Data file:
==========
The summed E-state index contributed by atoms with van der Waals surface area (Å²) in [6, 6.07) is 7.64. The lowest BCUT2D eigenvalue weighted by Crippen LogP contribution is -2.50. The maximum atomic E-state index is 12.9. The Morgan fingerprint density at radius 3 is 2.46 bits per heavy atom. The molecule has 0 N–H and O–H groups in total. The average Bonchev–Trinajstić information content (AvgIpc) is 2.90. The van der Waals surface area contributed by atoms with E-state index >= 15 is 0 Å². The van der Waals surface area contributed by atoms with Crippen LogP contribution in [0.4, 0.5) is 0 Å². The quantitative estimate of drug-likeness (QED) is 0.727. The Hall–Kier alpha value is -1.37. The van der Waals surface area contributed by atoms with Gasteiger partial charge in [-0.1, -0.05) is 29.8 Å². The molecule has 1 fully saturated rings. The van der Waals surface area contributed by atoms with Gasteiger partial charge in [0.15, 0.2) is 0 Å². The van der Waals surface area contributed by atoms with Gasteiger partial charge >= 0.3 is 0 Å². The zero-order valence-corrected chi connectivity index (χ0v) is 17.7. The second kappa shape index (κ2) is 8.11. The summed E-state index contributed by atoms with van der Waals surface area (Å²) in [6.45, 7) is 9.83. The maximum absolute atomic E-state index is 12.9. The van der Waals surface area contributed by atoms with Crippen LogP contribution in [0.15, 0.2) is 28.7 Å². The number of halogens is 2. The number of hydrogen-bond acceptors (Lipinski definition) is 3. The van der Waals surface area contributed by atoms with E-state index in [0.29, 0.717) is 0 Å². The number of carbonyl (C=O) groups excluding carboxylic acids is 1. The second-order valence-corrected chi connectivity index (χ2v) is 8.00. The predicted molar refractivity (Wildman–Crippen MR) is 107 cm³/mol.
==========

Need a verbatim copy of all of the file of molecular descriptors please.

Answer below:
The summed E-state index contributed by atoms with van der Waals surface area (Å²) in [6, 6.07) is 7.64. The lowest BCUT2D eigenvalue weighted by Crippen LogP contribution is -2.50. The maximum atomic E-state index is 12.9. The Morgan fingerprint density at radius 3 is 2.46 bits per heavy atom. The molecule has 0 N–H and O–H groups in total. The average Bonchev–Trinajstić information content (AvgIpc) is 2.90. The van der Waals surface area contributed by atoms with E-state index >= 15 is 0 Å². The van der Waals surface area contributed by atoms with Crippen LogP contribution in [0.4, 0.5) is 0 Å². The quantitative estimate of drug-likeness (QED) is 0.727. The Hall–Kier alpha value is -1.37. The van der Waals surface area contributed by atoms with Gasteiger partial charge in [-0.1, -0.05) is 29.8 Å². The molecule has 1 fully saturated rings. The van der Waals surface area contributed by atoms with Gasteiger partial charge in [0.15, 0.2) is 0 Å². The van der Waals surface area contributed by atoms with Gasteiger partial charge >= 0.3 is 0 Å². The zero-order valence-corrected chi connectivity index (χ0v) is 17.7. The second kappa shape index (κ2) is 8.11. The summed E-state index contributed by atoms with van der Waals surface area (Å²) in [6.45, 7) is 9.83. The maximum absolute atomic E-state index is 12.9. The van der Waals surface area contributed by atoms with Crippen LogP contribution in [0.15, 0.2) is 28.7 Å². The number of halogens is 2. The number of hydrogen-bond acceptors (Lipinski definition) is 3. The van der Waals surface area contributed by atoms with E-state index in [0.29, 0.717) is 0 Å². The number of carbonyl (C=O) groups excluding carboxylic acids is 1. The second-order valence-corrected chi connectivity index (χ2v) is 8.00. The predicted molar refractivity (Wildman–Crippen MR) is 107 cm³/mol.